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Tuesday, November 24, 2020

Mumbai: One week on, civic body probe into Apex Hospital fire yet to begin

The fire broke out in a generator set at Apex Hospital on October 12 evening, the day Mumbai faced a massive power outage. Two patients had died within hours of being transferred from the Apex Hospital.

Written by Tabassum Barnagarwala | Mumbai | Updated: October 20, 2020 8:46:09 am
Apex Hospital fire, Mumbai hospital fire, Apex Hospital fire deaths, Apex Hospital fire probe, Apex Hospital fire bmc probe, mumbai city newsOn October 13, the BMC had announced a four-member committee has been set up to hold a detailed inquiry into the incident.

A week after a generator set at Apex Hospital caught fire, forcing an emergency evacuation of 38 Covid-19 patients undergoing treatment at the Mulund-based facility to eight other hospitals, the Brihanmumbai Municipal Corporation (BMC) is yet to start a probe into the incident.

The fire broke out in a generator set at Apex Hospital on October 12 evening, the day Mumbai faced a massive power outage. Two patients had died within hours of being transferred from the Apex Hospital. While one of the patients, Pandurang Kulkarni, was already critical, the second patient, Virendra Singh, who was stable, had succumbed after a sudden drop in oxygen levels and pulse rate.

On October 13, the BMC had announced a four-member committee has been set up to hold a detailed inquiry into the incident. The committee, comprising senior civic officials, doctors and officials from the civic body’s Mechanical and Engineering department, was tasked to inspect the hospital’s equipment, generator’s maintenance and the procedure undertaken while transferring 38 patients to other hospitals, and submit its report early this week, the civic body had said.

Members of the inquiry committee, however, said Monday they were yet to receive official orders to initiate an investigation.

Dr Pradeep Angre, the dean of Mulund jumbo facility and member of the inquiry committee, said he is yet to receive an official order to initiate a probe. “I was on medical leave until two days ago. I heard that my name is in the committee but got no official intimation,” he told The Indian Express Monday.

Angre added they will require several days to study the medical documents of the deceased patients, inquire from the hospital on how the patients were transferred, and whether any medical negligence was involved. “Until then, we cannot arrive at any conclusion,” he said.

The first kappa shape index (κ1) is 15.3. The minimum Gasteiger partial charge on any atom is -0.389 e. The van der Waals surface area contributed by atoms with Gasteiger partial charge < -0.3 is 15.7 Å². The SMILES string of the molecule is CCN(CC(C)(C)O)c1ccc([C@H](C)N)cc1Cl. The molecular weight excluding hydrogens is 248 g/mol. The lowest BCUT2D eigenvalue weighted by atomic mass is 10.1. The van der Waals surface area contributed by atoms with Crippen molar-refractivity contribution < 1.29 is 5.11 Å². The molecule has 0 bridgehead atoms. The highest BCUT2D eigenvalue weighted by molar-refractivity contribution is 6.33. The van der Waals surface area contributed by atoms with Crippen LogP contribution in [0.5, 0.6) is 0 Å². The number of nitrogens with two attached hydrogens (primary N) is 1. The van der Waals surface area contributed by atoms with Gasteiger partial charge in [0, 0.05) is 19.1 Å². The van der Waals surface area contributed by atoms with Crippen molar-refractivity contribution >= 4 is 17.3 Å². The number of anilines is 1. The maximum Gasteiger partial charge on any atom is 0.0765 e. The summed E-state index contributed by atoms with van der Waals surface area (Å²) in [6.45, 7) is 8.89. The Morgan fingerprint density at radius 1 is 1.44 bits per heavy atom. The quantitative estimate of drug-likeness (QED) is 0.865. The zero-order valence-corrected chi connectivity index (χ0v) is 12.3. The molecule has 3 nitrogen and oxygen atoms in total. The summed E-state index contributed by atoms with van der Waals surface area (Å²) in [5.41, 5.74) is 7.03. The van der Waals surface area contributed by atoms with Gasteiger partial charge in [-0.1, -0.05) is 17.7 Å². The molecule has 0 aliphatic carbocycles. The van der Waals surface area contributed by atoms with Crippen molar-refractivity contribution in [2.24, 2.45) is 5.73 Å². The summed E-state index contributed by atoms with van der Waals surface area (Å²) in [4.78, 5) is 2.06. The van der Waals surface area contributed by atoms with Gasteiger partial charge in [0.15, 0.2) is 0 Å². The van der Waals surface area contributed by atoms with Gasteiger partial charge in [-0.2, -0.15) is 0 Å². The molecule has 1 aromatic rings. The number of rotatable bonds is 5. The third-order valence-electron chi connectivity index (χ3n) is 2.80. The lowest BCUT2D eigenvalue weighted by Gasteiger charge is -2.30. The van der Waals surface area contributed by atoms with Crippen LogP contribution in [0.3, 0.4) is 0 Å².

Kishor Gandhi, Assistant Commissioner in T ward, who is also a member of the probe panel, affirmed that a probe into the mishap was yet to begin. “We have not visited the hospital to inspect its equipment as we do not have a formal order to begin the inquiry,” he said.

Additional Municipal Commissioner Suresh Kakani said the officials were informed about the inquiry “through a text message”. “We will issue formal letters to them,” he said.

Meanwhile, the Apex Hospital officials said they were cooperating with the civic body. The fire in the generator, located at the hospital’s compound, had not damaged any of the hospital wards, they added.

Madhura Patkar, from Apex Hospital’s administration, said 16 patients, so far, were re-admitted at the hospital after they agreed to return from the other hospitals they were shifted to when the generator set caught fire. “All patients are stable. Only one patient, Madhumati Gawde, is critical but she is also recovering slowly. She is on ventilator support,” Patkar said.

Gawde’s son-in-law, Amit Aparaj said after an initial debate over who would pay the bill at Fortis hospital for two days of treatment, Apex Hospital had agreed to pay for treatment costs incurred by the patients after they were transferred to other hospitals.

On October 12, Patkar added, all critical patients had been transferred in cardiac ambulances to ensure oxygen supply was not cut. BJP leader Kirit Somaiya, however, alleged oxygen supply was cut for at least five hours.

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